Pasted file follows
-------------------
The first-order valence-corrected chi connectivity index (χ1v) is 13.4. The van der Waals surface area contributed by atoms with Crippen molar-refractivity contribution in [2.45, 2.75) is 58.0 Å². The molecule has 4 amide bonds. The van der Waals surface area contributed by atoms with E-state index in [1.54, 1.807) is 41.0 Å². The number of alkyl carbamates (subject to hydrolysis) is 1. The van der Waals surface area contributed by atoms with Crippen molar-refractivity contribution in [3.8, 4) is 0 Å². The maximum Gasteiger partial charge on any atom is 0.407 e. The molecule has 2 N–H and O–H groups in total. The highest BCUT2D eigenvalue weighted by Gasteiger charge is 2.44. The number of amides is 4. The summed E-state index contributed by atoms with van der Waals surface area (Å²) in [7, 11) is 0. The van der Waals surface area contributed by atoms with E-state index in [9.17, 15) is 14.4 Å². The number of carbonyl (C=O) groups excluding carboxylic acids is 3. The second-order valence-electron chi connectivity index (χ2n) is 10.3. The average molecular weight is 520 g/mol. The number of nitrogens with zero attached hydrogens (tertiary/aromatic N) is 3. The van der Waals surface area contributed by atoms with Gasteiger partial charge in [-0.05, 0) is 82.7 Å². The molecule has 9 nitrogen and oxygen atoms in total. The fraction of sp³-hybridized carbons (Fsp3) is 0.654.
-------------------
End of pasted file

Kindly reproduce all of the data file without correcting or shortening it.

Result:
The first-order valence-corrected chi connectivity index (χ1v) is 13.4. The van der Waals surface area contributed by atoms with Crippen molar-refractivity contribution in [2.45, 2.75) is 58.0 Å². The molecule has 4 amide bonds. The van der Waals surface area contributed by atoms with E-state index in [1.54, 1.807) is 41.0 Å². The number of alkyl carbamates (subject to hydrolysis) is 1. The van der Waals surface area contributed by atoms with Crippen molar-refractivity contribution in [3.8, 4) is 0 Å². The maximum Gasteiger partial charge on any atom is 0.407 e. The molecule has 2 N–H and O–H groups in total. The highest BCUT2D eigenvalue weighted by Gasteiger charge is 2.44. The number of amides is 4. The summed E-state index contributed by atoms with van der Waals surface area (Å²) in [7, 11) is 0. The van der Waals surface area contributed by atoms with E-state index in [9.17, 15) is 14.4 Å². The number of carbonyl (C=O) groups excluding carboxylic acids is 3. The second-order valence-electron chi connectivity index (χ2n) is 10.3. The average molecular weight is 520 g/mol. The number of nitrogens with zero attached hydrogens (tertiary/aromatic N) is 3. The van der Waals surface area contributed by atoms with Gasteiger partial charge in [-0.05, 0) is 82.7 Å². The molecule has 9 nitrogen and oxygen atoms in total. The fraction of sp³-hybridized carbons (Fsp3) is 0.654.